What is Toni Schlesinger’s Significant Object? Is it a bird, something like an osprey, piping plover or laughing gull? (Fuck piping plovers, hah!) Is it a plane— perhaps even the Concorde? Might it be— wild guess— a pair of Civil War-vintage scarlet pantaloons? (That’s what I wear to the beach over my bikini so I don’t get sand burn.) Is Toni Schelesinger in possession of a clam, or some other broken bivalve seen scattered across the beaches of Rockaway at low tide? It’s loon-acy, man! Is the peninsula indeed mightier than the sword? I will say this unequivocally: Edward Bulwer-Lytton was and remains a greater writer than 99.999% of “the goddamn douchebags” (as Samuel Butler had it) who mock him unread. What is the significance of Pelham (1828), Paul Clifford (1830), Eugene Aram (1832) or the exceptional crime story Night and Morning (1840) to Toni Schlesinger? (If ya’ll knew her you could ask her, she ain’t scary; meanwhile there’s Jim Knipfel and Rienzi (1835)) Could this thing of ours— hers, really, but here she offers it unto the world— be used to set up mast and sail on that swart ship? What is her relationship to the well-known “Schlesinger Swindle” of New York criminal legend? Hint: it has nothing to do with Kennedy courtesan and ersatz historian Arthur Schlesinger; ain’t patronyms a bitch? At least she’s not a Schulberg! Deathless memorial to Budd upon his recent passing: “See ya’, schmuck.” —Caz Dolowicz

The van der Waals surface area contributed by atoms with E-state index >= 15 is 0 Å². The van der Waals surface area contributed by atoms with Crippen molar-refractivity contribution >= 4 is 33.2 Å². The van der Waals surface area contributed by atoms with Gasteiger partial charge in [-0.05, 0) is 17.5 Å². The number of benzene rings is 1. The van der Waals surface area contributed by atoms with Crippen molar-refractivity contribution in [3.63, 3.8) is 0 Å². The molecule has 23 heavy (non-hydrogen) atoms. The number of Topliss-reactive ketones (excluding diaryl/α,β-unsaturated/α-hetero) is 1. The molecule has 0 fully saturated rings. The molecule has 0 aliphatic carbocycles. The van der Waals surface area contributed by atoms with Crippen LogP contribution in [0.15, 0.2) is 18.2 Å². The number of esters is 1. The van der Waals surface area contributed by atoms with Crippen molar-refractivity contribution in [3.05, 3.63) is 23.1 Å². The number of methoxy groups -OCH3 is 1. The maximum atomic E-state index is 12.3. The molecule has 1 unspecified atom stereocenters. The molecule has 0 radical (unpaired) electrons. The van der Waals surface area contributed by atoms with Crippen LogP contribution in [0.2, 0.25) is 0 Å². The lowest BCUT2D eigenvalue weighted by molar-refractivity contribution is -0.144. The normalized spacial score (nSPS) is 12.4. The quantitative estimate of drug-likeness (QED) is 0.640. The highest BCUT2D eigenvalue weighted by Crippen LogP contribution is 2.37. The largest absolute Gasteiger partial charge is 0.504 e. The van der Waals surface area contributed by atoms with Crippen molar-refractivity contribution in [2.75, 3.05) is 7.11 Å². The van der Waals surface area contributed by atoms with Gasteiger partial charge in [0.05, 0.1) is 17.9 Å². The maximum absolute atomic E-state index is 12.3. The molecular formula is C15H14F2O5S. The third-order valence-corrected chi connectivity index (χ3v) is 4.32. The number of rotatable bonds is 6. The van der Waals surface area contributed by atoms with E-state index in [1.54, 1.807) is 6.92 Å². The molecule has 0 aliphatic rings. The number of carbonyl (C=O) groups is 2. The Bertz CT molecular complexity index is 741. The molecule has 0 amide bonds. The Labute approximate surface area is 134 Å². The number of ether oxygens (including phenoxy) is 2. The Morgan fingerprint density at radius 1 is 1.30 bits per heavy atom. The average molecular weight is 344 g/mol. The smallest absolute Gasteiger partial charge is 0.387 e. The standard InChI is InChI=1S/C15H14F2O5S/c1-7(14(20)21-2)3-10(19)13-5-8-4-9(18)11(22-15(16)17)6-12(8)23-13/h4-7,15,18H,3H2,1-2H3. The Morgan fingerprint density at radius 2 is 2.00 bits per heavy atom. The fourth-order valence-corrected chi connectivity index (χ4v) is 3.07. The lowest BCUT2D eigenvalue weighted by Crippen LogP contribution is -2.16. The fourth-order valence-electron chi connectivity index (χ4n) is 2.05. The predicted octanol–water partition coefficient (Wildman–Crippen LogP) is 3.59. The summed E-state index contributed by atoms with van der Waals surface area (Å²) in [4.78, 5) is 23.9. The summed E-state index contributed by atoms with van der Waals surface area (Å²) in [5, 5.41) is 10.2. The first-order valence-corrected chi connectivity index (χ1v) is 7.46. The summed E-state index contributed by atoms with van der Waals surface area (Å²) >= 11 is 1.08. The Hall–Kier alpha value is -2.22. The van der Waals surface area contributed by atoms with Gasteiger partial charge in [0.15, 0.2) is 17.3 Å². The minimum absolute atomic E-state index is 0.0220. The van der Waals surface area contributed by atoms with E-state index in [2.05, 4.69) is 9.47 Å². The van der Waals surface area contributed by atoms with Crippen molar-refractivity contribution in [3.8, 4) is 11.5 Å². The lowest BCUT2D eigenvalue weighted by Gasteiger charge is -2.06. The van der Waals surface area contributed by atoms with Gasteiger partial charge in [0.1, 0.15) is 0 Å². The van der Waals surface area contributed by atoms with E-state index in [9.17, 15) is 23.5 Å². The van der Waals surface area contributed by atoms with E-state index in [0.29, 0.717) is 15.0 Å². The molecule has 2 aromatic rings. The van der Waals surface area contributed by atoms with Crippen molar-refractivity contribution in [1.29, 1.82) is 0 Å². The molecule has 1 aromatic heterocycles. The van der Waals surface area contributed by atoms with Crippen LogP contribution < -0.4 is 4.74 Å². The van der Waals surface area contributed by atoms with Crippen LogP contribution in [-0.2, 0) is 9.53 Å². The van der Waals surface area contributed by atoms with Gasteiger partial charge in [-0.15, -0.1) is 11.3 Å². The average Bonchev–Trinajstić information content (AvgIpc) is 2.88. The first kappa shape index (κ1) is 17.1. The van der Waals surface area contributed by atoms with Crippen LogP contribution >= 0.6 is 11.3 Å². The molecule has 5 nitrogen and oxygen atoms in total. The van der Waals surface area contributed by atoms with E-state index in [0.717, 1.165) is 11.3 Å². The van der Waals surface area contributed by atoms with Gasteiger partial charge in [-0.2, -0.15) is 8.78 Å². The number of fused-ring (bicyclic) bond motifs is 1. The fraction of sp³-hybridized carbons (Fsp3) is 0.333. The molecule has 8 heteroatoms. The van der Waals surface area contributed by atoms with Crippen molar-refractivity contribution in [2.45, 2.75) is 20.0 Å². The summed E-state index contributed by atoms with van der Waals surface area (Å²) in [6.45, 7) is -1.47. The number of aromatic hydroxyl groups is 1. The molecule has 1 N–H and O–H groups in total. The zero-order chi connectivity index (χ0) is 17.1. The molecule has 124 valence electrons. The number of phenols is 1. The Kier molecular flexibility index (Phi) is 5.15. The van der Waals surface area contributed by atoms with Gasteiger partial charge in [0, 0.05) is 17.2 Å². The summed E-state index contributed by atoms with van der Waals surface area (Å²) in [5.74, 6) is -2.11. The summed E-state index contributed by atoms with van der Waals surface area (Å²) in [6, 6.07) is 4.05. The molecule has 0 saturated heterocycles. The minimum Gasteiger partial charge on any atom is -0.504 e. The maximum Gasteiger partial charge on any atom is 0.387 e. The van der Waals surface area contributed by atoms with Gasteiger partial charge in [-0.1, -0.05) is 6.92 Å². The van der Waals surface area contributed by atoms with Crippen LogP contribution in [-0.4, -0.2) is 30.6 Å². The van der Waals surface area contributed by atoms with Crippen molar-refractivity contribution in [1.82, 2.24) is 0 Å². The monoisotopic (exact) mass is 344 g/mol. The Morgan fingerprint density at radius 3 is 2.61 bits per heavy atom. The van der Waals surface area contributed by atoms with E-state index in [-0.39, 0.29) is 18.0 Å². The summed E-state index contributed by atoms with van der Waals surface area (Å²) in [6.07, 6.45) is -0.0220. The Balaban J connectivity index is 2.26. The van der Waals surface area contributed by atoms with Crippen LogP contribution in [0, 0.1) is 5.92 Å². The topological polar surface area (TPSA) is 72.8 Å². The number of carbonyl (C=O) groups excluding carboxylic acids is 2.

Born on Sands Street in 1923, Caz Dolowicz is the author of Caz Dolowicz’s Syndicalist Obsession: An Informal History of the Brooklyn Labor Lyceum and Clara Bow’s Legs (Grove Press, 1972), winner of Williamsburg Book Award, the Bancroft Prize and the Nobel Prize for Literature.
“There Is No I In Clams” (2009) by Amber Tides, photograph courtesy the Rockaway Beach Camera Club.